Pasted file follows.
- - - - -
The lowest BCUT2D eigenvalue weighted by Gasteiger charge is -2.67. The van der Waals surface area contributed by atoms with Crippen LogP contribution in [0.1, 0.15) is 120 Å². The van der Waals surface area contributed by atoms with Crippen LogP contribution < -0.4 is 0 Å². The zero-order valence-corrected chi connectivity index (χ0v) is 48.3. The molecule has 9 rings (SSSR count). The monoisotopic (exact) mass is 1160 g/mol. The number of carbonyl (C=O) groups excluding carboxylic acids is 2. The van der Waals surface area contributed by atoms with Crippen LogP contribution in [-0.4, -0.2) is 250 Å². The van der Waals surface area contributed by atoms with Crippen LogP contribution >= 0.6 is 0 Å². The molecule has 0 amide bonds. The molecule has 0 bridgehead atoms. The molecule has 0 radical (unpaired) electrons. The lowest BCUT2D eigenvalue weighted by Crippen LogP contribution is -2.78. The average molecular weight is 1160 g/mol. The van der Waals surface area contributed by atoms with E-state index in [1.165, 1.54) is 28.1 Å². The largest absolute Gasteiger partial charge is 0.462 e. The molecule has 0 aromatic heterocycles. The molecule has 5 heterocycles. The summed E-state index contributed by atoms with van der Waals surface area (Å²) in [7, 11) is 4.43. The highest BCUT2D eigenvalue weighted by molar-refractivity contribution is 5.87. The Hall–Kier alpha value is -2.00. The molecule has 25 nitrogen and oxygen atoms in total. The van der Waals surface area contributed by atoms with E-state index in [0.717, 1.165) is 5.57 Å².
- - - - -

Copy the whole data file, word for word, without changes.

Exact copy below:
The lowest BCUT2D eigenvalue weighted by Gasteiger charge is -2.67. The van der Waals surface area contributed by atoms with Crippen LogP contribution in [0.1, 0.15) is 120 Å². The van der Waals surface area contributed by atoms with Crippen LogP contribution < -0.4 is 0 Å². The zero-order valence-corrected chi connectivity index (χ0v) is 48.3. The molecule has 9 rings (SSSR count). The monoisotopic (exact) mass is 1160 g/mol. The number of carbonyl (C=O) groups excluding carboxylic acids is 2. The van der Waals surface area contributed by atoms with Crippen LogP contribution in [-0.4, -0.2) is 250 Å². The van der Waals surface area contributed by atoms with Crippen LogP contribution >= 0.6 is 0 Å². The molecule has 0 amide bonds. The molecule has 0 bridgehead atoms. The molecule has 0 radical (unpaired) electrons. The lowest BCUT2D eigenvalue weighted by Crippen LogP contribution is -2.78. The average molecular weight is 1160 g/mol. The van der Waals surface area contributed by atoms with E-state index in [1.165, 1.54) is 28.1 Å². The largest absolute Gasteiger partial charge is 0.462 e. The molecule has 0 aromatic heterocycles. The molecule has 5 heterocycles. The summed E-state index contributed by atoms with van der Waals surface area (Å²) in [7, 11) is 4.43. The highest BCUT2D eigenvalue weighted by molar-refractivity contribution is 5.87. The Hall–Kier alpha value is -2.00. The molecule has 25 nitrogen and oxygen atoms in total. The van der Waals surface area contributed by atoms with E-state index in [0.717, 1.165) is 5.57 Å².